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Relative size and technical efficiency in peripheral port markets: evidence from Irish and North Atlantic Spanish ports

  • Stephen Hynes
  • Ingrid Mateo-Mantecón
  • Eamonn O’ConnorEmail author
  • Andreas Tsakiridis
Original Article
  • 12 Downloads

Abstract

In peripheral port markets, a limited volume of traffic creates challenges in sustaining multiple competing port authorities (PAs). With a limited size, smaller ports have difficulty in attracting the necessary traffic flows to leverage capital for development. In many European jurisdictions, recent policy reform has sought to concentrate resources in dominant ports or amalgamate smaller PAs to increase competitiveness and rationalise investments. This paper formally examines the link between port size and achievable efficiencies through an efficiency analysis of Irish and Atlantic Spanish ports. To achieve this, the paper applies a two-step, double-bootstrap data envelopment analysis (DEA) approach to examine the effect of relative size on technical efficiency across the two port systems during the period 2000–2015. The results indicate a positive relationship between size and technical efficiency amongst ports in peripheral regions. As the time period covers the last global financial crisis, it is possible to further explore the effect of the recession and subsequent contraction in the market for port services on the relationship between size and technical efficiency. The findings indicate that the effect of size on technical efficiency becomes even stronger when market contraction is accounted for. Results also show that the efficiency gap between the larger and smaller ports increased considerably after the recession.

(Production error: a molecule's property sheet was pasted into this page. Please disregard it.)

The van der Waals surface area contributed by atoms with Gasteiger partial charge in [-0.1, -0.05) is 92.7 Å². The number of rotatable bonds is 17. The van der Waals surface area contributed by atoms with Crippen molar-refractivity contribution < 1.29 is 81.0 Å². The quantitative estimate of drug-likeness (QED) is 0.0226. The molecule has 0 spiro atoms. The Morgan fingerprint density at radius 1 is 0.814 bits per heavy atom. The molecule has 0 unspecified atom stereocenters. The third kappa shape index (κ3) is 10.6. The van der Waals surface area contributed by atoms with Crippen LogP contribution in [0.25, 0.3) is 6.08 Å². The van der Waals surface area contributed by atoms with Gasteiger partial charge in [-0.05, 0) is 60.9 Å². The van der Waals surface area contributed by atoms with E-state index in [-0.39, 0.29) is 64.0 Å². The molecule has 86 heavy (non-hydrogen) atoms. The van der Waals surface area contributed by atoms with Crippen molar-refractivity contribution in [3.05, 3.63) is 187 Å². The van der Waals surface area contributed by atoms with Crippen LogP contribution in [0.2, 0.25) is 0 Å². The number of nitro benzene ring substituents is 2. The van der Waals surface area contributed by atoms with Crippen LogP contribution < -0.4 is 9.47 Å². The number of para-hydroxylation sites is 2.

Keywords

Data envelopment analysis Port authorities Peripheral port markets Simar and Wilson approach 

Notes

Acknowledgements

This research was carried out with the support of the Marine Institute and funded under the Marine Research Programme of the Irish Government (Grant-Aid Agreement No. PBA/SE/16/01). The authors would like to acknowledge the constructive comments provided by two anonymous reviewers on an earlier version of this paper.

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Copyright information

© Springer Nature Limited 2019

Authors and Affiliations

  • Stephen Hynes
    • 1
  • Ingrid Mateo-Mantecón
    • 2
  • Eamonn O’Connor
    • 1
    Email author
  • Andreas Tsakiridis
    • 1
  1. 1.Socio-Economic Marine Research Unit (SEMRU)National University of Ireland GalwayGalwayIreland
  2. 2.Department of EconomicsUniversity of CantabriaCantabriaSpain

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